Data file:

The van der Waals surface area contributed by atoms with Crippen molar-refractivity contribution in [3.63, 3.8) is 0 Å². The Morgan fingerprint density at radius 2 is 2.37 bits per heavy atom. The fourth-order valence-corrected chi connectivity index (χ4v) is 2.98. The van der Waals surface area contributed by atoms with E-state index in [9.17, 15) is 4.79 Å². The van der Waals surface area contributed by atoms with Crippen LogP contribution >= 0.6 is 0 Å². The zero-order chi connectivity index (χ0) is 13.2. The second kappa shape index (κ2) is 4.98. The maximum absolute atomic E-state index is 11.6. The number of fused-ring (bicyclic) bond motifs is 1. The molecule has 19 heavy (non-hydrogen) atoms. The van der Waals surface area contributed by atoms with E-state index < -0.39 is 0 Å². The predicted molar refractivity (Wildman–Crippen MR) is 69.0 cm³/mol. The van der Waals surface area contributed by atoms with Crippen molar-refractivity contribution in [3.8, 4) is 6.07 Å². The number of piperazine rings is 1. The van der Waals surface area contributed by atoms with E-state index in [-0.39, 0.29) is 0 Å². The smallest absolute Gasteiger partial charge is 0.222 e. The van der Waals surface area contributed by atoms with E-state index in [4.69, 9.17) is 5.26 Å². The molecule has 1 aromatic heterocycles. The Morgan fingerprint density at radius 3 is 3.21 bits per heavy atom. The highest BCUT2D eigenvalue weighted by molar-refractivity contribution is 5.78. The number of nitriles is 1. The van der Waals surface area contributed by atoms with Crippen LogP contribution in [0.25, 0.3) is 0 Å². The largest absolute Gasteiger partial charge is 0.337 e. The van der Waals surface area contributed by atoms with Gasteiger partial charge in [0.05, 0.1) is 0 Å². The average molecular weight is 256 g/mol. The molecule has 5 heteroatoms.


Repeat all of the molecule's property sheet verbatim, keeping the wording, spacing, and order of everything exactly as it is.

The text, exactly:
The van der Waals surface area contributed by atoms with Crippen molar-refractivity contribution in [3.63, 3.8) is 0 Å². The Morgan fingerprint density at radius 2 is 2.37 bits per heavy atom. The fourth-order valence-corrected chi connectivity index (χ4v) is 2.98. The van der Waals surface area contributed by atoms with E-state index in [9.17, 15) is 4.79 Å². The van der Waals surface area contributed by atoms with Crippen LogP contribution >= 0.6 is 0 Å². The zero-order chi connectivity index (χ0) is 13.2. The second kappa shape index (κ2) is 4.98. The maximum absolute atomic E-state index is 11.6. The number of fused-ring (bicyclic) bond motifs is 1. The molecule has 19 heavy (non-hydrogen) atoms. The van der Waals surface area contributed by atoms with E-state index < -0.39 is 0 Å². The predicted molar refractivity (Wildman–Crippen MR) is 69.0 cm³/mol. The van der Waals surface area contributed by atoms with Crippen molar-refractivity contribution in [3.8, 4) is 6.07 Å². The number of piperazine rings is 1. The van der Waals surface area contributed by atoms with E-state index in [-0.39, 0.29) is 0 Å². The smallest absolute Gasteiger partial charge is 0.222 e. The van der Waals surface area contributed by atoms with E-state index in [4.69, 9.17) is 5.26 Å². The molecule has 1 aromatic heterocycles. The Morgan fingerprint density at radius 3 is 3.21 bits per heavy atom. The highest BCUT2D eigenvalue weighted by molar-refractivity contribution is 5.78. The number of nitriles is 1. The van der Waals surface area contributed by atoms with Crippen LogP contribution in [0.25, 0.3) is 0 Å². The largest absolute Gasteiger partial charge is 0.337 e. The van der Waals surface area contributed by atoms with Gasteiger partial charge in [0.05, 0.1) is 0 Å². The average molecular weight is 256 g/mol. The molecule has 5 heteroatoms.